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Vietnam’s legendary musicologist Tran Van Khe dies at 94

Wednesday, June 24, 2015, 09:20 GMT+7
Vietnam’s legendary musicologist Tran Van Khe dies at 94
Professor Tran Van Khe smiles as he poses for a photo during an event held by Tuoi Tre (Youth) newspaper in Ho Chi Minh City.

Professor Tran Van Khe, known as the master of traditional Vietnamese music, died at the age of 94 on Wednesday, after nearly a month of fighting for his life at a Ho Chi Minh City hospital.

>> An audio version of the story is available here

Prof. Khe, a seasoned musicologist, academic, writer, teacher and performer of traditional music, drew his last breath at 2:55 am at Gia Dinh People’s Hospital, where he was admitted on May 27 with numerous elderly health issues.

He suffered illnesses in the lungs, heart and kidney, according to doctors.

The professor was taken care of by his children and Nguyen Thi Na, a caretaker who has been with him for a decade.

His relatives said the legendary musicologist had been well-prepared for his death, and left a will describing in detail how he would like his funeral to be organized.

Prof. Khe said in the will he wanted to be laid to rest following Buddhist funeral rites. He also demanded that a band, consisting of his fellows and students, perform traditional Vietnamese music at the funeral, according to the testament.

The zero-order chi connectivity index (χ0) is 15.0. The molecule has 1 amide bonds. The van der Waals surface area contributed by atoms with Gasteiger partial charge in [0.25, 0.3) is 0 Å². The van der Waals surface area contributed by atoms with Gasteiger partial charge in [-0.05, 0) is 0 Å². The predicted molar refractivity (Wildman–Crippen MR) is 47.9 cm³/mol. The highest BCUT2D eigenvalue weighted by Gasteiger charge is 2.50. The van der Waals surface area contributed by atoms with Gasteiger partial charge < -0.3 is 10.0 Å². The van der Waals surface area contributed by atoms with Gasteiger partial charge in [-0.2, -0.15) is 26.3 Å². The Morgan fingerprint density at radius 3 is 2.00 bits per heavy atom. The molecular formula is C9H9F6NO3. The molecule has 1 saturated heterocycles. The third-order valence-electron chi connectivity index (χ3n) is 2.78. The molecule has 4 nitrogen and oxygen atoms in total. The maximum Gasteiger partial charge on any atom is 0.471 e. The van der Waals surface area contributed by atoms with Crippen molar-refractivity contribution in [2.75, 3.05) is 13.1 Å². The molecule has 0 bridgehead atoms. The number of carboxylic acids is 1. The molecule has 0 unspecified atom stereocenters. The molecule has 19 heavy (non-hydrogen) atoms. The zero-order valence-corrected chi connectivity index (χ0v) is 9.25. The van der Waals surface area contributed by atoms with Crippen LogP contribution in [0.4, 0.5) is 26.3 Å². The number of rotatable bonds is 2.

His coffin will be kept at his home in Binh Thanh District for a week to ten days.

As per Vietnamese customs, mourners usually donate money at the funeral, and Prof. Khe wanted to form a fund with this money to reward authorities on traditional Vietnamese music.

The professor also requested that his home be used as a commemorative house, where people can come to read all of the books and documents he had collected. His caretaker will be the manager of the commemorative house.

Prof. Khe was born in 1921 in My Tho City in southern Vietnam. He lived in Paris for decades and nurtured his love for Vietnam’s traditional music from a young age.

The expert fulfilled his childhood passion for the music of his home country by working his way through college in France in the early 1950s.

He performed only traditional Vietnamese music on traditional instruments at a restaurant owned by a Vietnamese expat. His music melted the hearts of many, including his French audience.

Since then, he had dedicated himself to researching, promoting, and honoring his country’s music around the globe.

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